Gap in solid waste management in India and impact on sanitary waste disposal, menstrual hygiene and health of girls and women

Urmila Chanam
Posted October 29, 2020 from India
Bellahalli landfill Bangalore (2019 image)
Bellahalli landfill Bangalore (2019 image) is overfilled and in crisis
Inputs from the Khud Karo/Do It Yourself National Competition on Menstrual Waste Management serves to clarify the correlation between the state of solid waste management to sanitary waste disposal and menstrual hygiene and health of 355 menstruating girls and women in India (1/1)

Ways to bring change

Mahatma Gandhi, one of the most profound figures in India’s freedom struggle also worked to free the country from other forms of bondage like open defecation and the practice of untouchability. Gandhi said, “Change yourself. If you change yourself, you will change the world.” He believed, “An ounce of practice is worth more than tons of preaching.” He set the example by building a toilet inside his cottage and cleaned it himself which was unheard of in those times when toilets were considered polluting and done by low caste people. His actions paved way to a great shift in the mindset of the mass and resulted in the abolition of untouchability and the seed of swacch bharat or clean India was sown.

When we study the solid waste management scenario in India, we find that several initiatives have been taken by the government and authorities and a lot may have been  achieved in terms of policy and adoption of new technologies but real change is yet to be witnessed and evidently, there remains one area which requires attention and that is, lack of people's involvement and commitment in waste management in their homes. People’s indifferent attitude towards sanitary and menstrual waste has made management of menstrual waste even tougher for the municipality and civic workers.

Do it yourself

On the lines of Gandhian principle of people’s involvement to bring change, the Khud Karo (translation: do it yourself) National Competition on Management of Menstrual Waste was organised by Breaking the Silence Worldwide Foundation on social media in August and September this year with an objective to create awareness on waste as a subject, nature of crisis but more importantly, build social responsibility towards waste management including sanitary waste disposal.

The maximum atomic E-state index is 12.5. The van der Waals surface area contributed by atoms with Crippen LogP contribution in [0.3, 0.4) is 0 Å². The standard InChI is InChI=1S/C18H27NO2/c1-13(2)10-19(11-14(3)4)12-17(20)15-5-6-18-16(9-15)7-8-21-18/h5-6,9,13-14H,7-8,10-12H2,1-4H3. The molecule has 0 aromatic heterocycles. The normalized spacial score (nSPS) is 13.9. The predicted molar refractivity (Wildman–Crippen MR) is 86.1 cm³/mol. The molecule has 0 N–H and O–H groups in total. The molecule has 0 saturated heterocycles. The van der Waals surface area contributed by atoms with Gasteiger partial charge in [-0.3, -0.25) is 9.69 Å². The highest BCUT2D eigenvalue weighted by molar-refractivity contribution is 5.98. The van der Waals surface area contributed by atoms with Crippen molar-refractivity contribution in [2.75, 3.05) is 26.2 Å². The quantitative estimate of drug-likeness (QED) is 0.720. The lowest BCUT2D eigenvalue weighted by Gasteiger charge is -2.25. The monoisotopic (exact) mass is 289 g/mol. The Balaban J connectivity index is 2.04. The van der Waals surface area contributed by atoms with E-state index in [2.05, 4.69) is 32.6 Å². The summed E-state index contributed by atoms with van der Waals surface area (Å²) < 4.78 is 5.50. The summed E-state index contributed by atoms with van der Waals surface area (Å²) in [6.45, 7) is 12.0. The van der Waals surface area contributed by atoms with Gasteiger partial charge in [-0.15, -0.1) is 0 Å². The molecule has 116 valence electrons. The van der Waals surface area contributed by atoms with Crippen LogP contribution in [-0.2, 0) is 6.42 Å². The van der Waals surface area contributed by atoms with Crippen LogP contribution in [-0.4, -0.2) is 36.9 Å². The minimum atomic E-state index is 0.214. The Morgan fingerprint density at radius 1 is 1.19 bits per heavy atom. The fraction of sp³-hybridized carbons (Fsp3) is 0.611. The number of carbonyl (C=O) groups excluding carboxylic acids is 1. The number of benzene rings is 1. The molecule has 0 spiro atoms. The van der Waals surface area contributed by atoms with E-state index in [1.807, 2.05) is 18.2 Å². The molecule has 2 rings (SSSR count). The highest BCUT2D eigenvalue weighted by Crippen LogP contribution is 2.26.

Menstrual hygiene and household waste management are correlated to each other. A house with poor waste disposal facility compromises collection and disposal of soiled sanitary pads which in turn adversely impacts menstrual hygiene and health among girls and women in the household, school, college or workplace who are most likely to keep wearing a sanitary pad for long hours. Do you know due to shame, secrecy and silence around menstruation, they go to great lengths to hide used and soiled pads?

Additionally, sanitary waste generators lack understanding and fail to assign importance and take ownership towards correct disposal which has implications on other people like the waste pickers and civic workers, and on the ecology?

Basic understanding on waste management scenario and the entire chain through which soiled sanitary pads go through till they reach their final destination in a landfill can go a long way in changing the menstrual waste crisis in India.

The competition

Nongmaithem Jerina from Imphal, Khumlo Gomti from Chandel in Manipur, Godwin Bosco from Kochi in Kerala and Dipak Sinha from Bhopal, Madhya Pradesh were adjudged as winners in a prize giving ceremony conducted online on Gandhi Jayanti on 2nd October 2020.

Story of each household

Nongmaithem Jerina, a Master in Social Work (MSW) student in discussing the local state of waste management in Imphal puts the spotlight on how localities do not have garbage bins where residents can dispose household waste leaving no choice but to either store waste in the premises of their homes till the time the private organisations into collection of waste get it picked up for a monthly service charge, and those who cannot avail of the service throw waste in the drains or pile them around their houses. Citizens may be sensitized and even willing to participate but the absence of a city- based waste collection, transportation, segregation, processing and recycling, and landfill mechanism anchored by the local authority and supported by civil society organisations can cause confusion and passiveness in waste generators. When a comprehensive waste management system does not exist on ground, the issue of sanitary waste goes unaddressed.